acetaldehyde


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ac·et·al·de·hyde

 (ăs′ĭ-tăl′də-hīd′)
n.
A colorless, flammable liquid, C2H4O, used to manufacture acetic acid, perfumes, and drugs.

acetaldehyde

(ˌæsɪˈtældɪˌhaɪd)
n
(Elements & Compounds) a colourless volatile pungent liquid, miscible with water, used in the manufacture of organic compounds and as a solvent and reducing agent. Formula: CH3CHO. Systematic name: ethanal

ac•et•al•de•hyde

(ˌæs ɪˈtæl dəˌhaɪd)

n.
a volatile, colorless liquid, C2H4O, used esp. in organic synthesis.
[1875–80]

ac·et·al·de·hyde

(ăs′ĭ-tăl′də-hīd′)
A colorless, flammable liquid, C2H4O, used to make acetic acid, perfumes, and drugs.
ThesaurusAntonymsRelated WordsSynonymsLegend:
Noun1.acetaldehyde - a colorless volatile water-soluble liquid aldehyde used chiefly in the manufacture of acetic acid and perfumes and drugsacetaldehyde - a colorless volatile water-soluble liquid aldehyde used chiefly in the manufacture of acetic acid and perfumes and drugs
aldehyde - any of a class of highly reactive chemical compounds; used in making resins and dyes and organic acids
Translations
Acetaldehyd
acétaldéhydeéthanal
acetaldehyd
etanal
References in periodicals archive ?
In a previous study, the occurrence of carbonyl compounds (formaldehyde, acetaldehyde, acrolein, furfural and EC) was reported in all stages of vinification, including grapes and the respective wines (FERREIRA et al., 2018).
If you drink slowly and in moderation, the liver can process the equivalent of one drink (0.5 ounces of alcohol) an hour without building up toxic levels of acetaldehyde in the blood.
For the wood-only panel, HPLC of the hydrazine-reacted fraction revealed acetaldehyde (ca.
The goals of this study were to determine: (1) if there are differences in the content of alcohol and acetaldehyde in 2 natural Drosophila species habitats, (2) whether there are differences in the effect of ethanol on mortality of D.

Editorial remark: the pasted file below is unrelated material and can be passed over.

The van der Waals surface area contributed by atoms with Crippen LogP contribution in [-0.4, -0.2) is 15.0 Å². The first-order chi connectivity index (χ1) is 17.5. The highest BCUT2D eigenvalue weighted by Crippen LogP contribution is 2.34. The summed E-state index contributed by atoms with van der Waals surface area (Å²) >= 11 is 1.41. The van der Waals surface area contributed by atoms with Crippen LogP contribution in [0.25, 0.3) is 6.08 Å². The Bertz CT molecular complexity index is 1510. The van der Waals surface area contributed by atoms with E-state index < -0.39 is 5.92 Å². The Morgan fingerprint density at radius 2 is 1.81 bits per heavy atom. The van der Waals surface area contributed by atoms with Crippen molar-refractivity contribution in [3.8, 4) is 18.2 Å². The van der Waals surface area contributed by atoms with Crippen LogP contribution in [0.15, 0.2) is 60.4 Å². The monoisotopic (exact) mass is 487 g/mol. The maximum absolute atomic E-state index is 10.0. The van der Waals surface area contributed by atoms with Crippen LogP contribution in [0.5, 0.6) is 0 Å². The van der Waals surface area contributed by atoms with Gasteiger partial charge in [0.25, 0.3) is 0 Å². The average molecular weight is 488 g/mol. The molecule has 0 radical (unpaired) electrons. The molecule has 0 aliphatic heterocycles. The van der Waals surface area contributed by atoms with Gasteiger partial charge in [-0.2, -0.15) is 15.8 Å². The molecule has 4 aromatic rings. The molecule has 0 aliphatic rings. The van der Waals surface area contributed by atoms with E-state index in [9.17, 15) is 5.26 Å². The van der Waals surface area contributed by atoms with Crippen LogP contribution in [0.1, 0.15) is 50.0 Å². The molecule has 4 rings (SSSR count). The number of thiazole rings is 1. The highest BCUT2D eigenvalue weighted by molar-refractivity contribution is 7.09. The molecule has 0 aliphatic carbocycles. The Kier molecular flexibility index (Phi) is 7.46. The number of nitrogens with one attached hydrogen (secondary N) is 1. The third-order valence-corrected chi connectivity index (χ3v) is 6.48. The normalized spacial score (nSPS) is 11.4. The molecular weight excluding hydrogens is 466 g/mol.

The treatments with ethanol and the following production of acetaldehyde may affect the cellular structure, promote the degradation of the cell wall and affect the taste (Chung et al., 2015).
As alcohol is broken down in the gut, bacteria convert it into large quantities of acetaldehyde, a chemical that has previously been shown to cause cancer in animals.
Our body needs to break down acetaldehyde into simpler chain compounds to prevent its build-up.
They found that acetaldehyde can break and damage DNA within blood stem cells leading to rearranged chromosomes and permanently altering the DNA sequences within these cells.
Acetaldehyde, resulting from ethanol oxidation, is a reactive and highly toxic by-product that contributes to tissue damage, the formation of reactive oxygen species (ROS) and an imbalance in the redox potential (NAD/NADH).
Technology company Celanese Corporation (NYSE:CE) stated on Friday that it will increase the list and off-list selling prices for acetaldehyde in Europe with effect from 1 April 2017, or as contracts otherwise allow.